Because of this great love of the tomato, it’s such a thrill when I see a tomato seedling pop up which I didn’t plant. It’s a bonus plant, an unexpected gift. As I watered my little row of cherry tomato plants this morning, I found the little fella, trying its best to grow in the shade of its bigger and more productive brothers. I spoke to it (I’m that Crazy Tomato Lady you’ve been hearing about), and told the baby plant to keep on going so it could give me some of those ruby-like tomatoes which I crave.

 

This was a good kind of surprise, one that I didn’t see coming but welcomed with open arms (or, in this case, open mouth). It made me wonder if I had ever been the volunteer tomato plant for someone else. Wouldn’t it be nice to give someone a good surprise? How many times have I overlooked or ignored an opportunity to go out of my way to do something for a fellow human, not out of obligation or personal glory, but only because I had a chance to brighten that person’s day?

 

This week, let’s look for an opportunity to be an unexpected surprise for someone. It can be a stranger or a neighbor or a person you’ve known your whole life. Don’t let them know it was you, but do let them know they are loved. It doesn’t have to cost anything. It just takes a little effort and selfless motivation and a desire to bloom where you’re planted.

My God is so big

I have the great blessing of leading the preschoolers at my church in praise time on Sunday mornings and Wednesday nights. We bring out our “Little Christian Light” and we get “wrapped up, tied up, tangled up in God.” We sing about having a joy down in our hearts and building our houses on rock, not sand. The songs are upbeat, action-packed and repetitive.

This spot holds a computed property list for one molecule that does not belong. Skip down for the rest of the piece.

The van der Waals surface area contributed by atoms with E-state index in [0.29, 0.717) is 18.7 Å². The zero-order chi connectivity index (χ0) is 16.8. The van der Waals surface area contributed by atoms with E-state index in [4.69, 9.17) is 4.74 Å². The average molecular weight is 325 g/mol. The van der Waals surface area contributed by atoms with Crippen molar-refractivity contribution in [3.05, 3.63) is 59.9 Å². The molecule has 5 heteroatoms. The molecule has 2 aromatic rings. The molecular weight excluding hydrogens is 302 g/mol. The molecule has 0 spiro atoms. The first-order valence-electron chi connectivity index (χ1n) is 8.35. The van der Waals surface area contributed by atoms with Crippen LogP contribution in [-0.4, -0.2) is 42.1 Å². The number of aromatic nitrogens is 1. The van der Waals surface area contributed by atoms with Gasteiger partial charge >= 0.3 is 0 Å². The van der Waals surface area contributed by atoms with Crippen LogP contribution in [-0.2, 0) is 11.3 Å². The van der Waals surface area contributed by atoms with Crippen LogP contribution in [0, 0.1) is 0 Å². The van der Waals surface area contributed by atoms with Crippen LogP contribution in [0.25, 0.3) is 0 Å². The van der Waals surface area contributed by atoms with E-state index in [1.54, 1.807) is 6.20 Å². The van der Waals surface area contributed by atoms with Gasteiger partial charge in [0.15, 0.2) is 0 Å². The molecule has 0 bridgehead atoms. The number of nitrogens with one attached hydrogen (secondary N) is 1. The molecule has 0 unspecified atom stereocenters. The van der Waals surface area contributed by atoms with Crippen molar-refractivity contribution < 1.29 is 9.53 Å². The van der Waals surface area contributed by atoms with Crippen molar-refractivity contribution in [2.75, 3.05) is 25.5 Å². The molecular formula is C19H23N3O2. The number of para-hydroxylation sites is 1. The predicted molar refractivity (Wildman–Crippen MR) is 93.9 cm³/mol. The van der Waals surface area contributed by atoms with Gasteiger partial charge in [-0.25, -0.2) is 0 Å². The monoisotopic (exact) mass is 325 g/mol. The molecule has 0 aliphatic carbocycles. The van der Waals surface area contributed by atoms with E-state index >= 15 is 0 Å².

One of my standard, go-to songs is “My God is So Big.” To explain just how big God is, the kids will spread out their arms and show me their muscles. To show that He’s the God of everything, they get to place the tips of their fingers together to create a mountain and push them down into a valley. Then they wiggle their fingers in the air to convey the effect of blinking stars.

 

Oftentimes, after the song we’ll discuss how God is bigger than whatever they’re scared of. This declaration is a great reminder for myself, too, the grown-up in the room who should know better but still sometimes forgets that God can handle all of my worries.

 

When those times of doubts come and, instead of believing in God’s mighty powers I start singing “My God is Too Small,” I wish I could be a fly on the wall for the story that we can read in 2 Kings 6.

 

Elisha, God’s prophet from the Old Testament, has been giving the king of Israel insider information and guidance for his army which is completely baffling and infuriating the king of Aram, Israel’s enemy. Elisha offers military strategies which generals and spies couldn’t predict. His intel comes from God, the God Who’s So Big who can be everywhere and see everything all the time.

 

The king of Aram finds out where Israel is getting this information which keeps spoiling his invasions. He sends soldiers, horses and chariots to the town where Elisha lives. They surround the city during the night, all to capture one man.

 

Early the next morning, Elisha’s servant woke up and started his day. He was probably whistling a carefree tune, thinking about the chores he needed to complete. Then he saw them—an enemy army circling their little town. No doubt he dropped his water jar and ran to Elisha, crying out to him in fear and desperation.

 

But here’s what Elisha said, “Don’t be afraid. Those who are with us are more than those who are with them.”

 

Elisha prayed and asked God to open the servant’s eyes. Then he was given a gift, a supernatural sight. That humble servant could suddenly see something extraordinary. The hills beyond the enemy’s army were filled with horses and chariots of fire. A greater army was at the ready.

My God is so big!